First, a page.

There is life anew in the garden.Imagination needs to be brought in. And squinting, to look into the future.Sedum spectabile ‘October Daphne’, actually this shot was taken in November. Maybe photos from last year will help the mind’s eye.A very exciting spear arising from this plant shared by Christopher at Outside Clyde. It was admired on a visit to his North Carolina mountainside growing near his veggie bed that is protected by the scary Uncle Ernie. Euphorbia griffithii ‘Fireglow’ has orange flowers and red stems. A photo from our files could not be found.This photo is from the online catalog for Annie’s Annuals. Annie says about this plant:
Highly dramatic, heat & drought tolerant & VERY deer resistant, Euphorbia is an excellent perennial for any LOW MAINTENANCE area or hillside, as well as being a bold & exciting choice for the large perennial border. To 3’ tall & 2’ across, its attractive, deep green, red ribbed, copper-tinged leaves are held upright on sturdy red stems & stay attractive all season long. Most glorious of all are its fiery orange & brick red flowering trusses, which appear in early summer & last for a month or two, just in time for your summery, hot-colored blooming schemes. Spreads somewhat by rhizomatous roots, not is not aggressive or invasive. Tolerates clayish soil, & will spread fastest in sandy soil. Cut back to the ground at the end of your gardening season.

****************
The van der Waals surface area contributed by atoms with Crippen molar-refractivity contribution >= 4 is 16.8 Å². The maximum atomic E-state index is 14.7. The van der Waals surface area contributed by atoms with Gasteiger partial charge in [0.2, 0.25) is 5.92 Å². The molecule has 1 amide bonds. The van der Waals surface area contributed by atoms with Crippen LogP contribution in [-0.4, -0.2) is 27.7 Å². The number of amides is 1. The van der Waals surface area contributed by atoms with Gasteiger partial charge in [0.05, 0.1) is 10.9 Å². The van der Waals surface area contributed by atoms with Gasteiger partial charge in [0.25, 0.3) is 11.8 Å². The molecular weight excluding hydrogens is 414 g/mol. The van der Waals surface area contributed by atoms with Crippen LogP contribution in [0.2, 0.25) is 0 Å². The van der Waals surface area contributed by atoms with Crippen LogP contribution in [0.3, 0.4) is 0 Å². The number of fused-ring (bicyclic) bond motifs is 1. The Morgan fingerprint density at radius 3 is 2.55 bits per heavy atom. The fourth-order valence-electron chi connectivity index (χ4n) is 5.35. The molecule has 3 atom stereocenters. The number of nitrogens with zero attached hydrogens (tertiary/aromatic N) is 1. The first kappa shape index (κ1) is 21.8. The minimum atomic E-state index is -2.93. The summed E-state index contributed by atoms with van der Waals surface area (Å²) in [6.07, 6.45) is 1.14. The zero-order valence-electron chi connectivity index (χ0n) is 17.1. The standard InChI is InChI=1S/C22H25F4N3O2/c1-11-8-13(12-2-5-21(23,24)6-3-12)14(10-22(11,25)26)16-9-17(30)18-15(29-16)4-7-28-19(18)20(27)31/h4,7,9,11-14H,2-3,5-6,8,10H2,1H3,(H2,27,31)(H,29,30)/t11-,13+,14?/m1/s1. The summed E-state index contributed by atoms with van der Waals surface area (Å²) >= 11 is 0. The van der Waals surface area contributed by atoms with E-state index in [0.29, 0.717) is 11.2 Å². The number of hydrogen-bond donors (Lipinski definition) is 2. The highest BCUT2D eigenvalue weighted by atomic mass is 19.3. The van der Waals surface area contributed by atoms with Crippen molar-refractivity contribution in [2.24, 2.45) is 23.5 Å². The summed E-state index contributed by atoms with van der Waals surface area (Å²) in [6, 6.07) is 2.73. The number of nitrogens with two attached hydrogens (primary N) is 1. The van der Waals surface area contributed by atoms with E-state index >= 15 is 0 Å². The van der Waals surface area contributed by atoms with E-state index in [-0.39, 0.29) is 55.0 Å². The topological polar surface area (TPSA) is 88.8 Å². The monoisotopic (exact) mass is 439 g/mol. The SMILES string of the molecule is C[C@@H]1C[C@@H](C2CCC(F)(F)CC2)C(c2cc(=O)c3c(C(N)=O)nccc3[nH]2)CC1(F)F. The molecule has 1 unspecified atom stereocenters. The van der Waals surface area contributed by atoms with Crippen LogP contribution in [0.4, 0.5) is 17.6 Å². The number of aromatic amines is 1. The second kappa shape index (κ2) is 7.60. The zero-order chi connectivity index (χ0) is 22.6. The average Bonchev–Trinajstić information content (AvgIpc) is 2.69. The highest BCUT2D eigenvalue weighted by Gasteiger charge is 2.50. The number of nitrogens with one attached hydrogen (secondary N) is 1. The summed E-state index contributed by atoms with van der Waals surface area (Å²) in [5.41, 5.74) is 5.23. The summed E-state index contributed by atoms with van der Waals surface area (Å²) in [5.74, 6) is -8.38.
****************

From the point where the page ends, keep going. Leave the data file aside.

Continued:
Fritillaria raddeanaTaken March 20, 2008 this picture shows the first years bloom from the fall before planting. Some other large fritts, F. Persicaria, have not returned for a repeat show. It looks like at least two of the three bulbs, so far are making a comeback.Another fritt, this one F. uva vulpis. Shown in the right foreground in this early April photo taken in 2008. These line the long wall behind the main house. Twenty holes with six in a hole planted in 2001 have turned into many many more. They should be divided. Since the tulips are also in the shot, let’s see what they look like right now. These tulips were chosen for the markings on the foliage. The more pronounced stripes are on Tulipa greigii ‘Oratorio’. The coral flowers of T. greiggii ‘Toronto’ bloom before the reds of Oratorio, but the markings are less pronounced.The red Toronto about a week later, 2008. We are hoping for the blooms to be together this year.These may look like daffodils with a wider blade but are Lycoris squamigera, Surprise Lilies or Naked Ladies. The photo taken July 28, 2008 shows the pale pink with a sheen of lavender trumpet shaped flowers. Planted in the shrub border amidst the Sedum spectibile ‘Matrona’ gives a color echo of the reddish stems.There are many tulips, hyacinths daffodils and lilies showing emerging foliage that holds the promise of voluptuous spring bloom. But nothing as alluring as this bud already showing on the Chinese tree peony, Paeonia suffruticosa ‘Hatsugarasu’. The dark red bloom is expected in April, but with the full bud size already in view, will it be an early bird? To see this beauty unfurl do read last April’s post about the blooming. Click here to view a knockout show.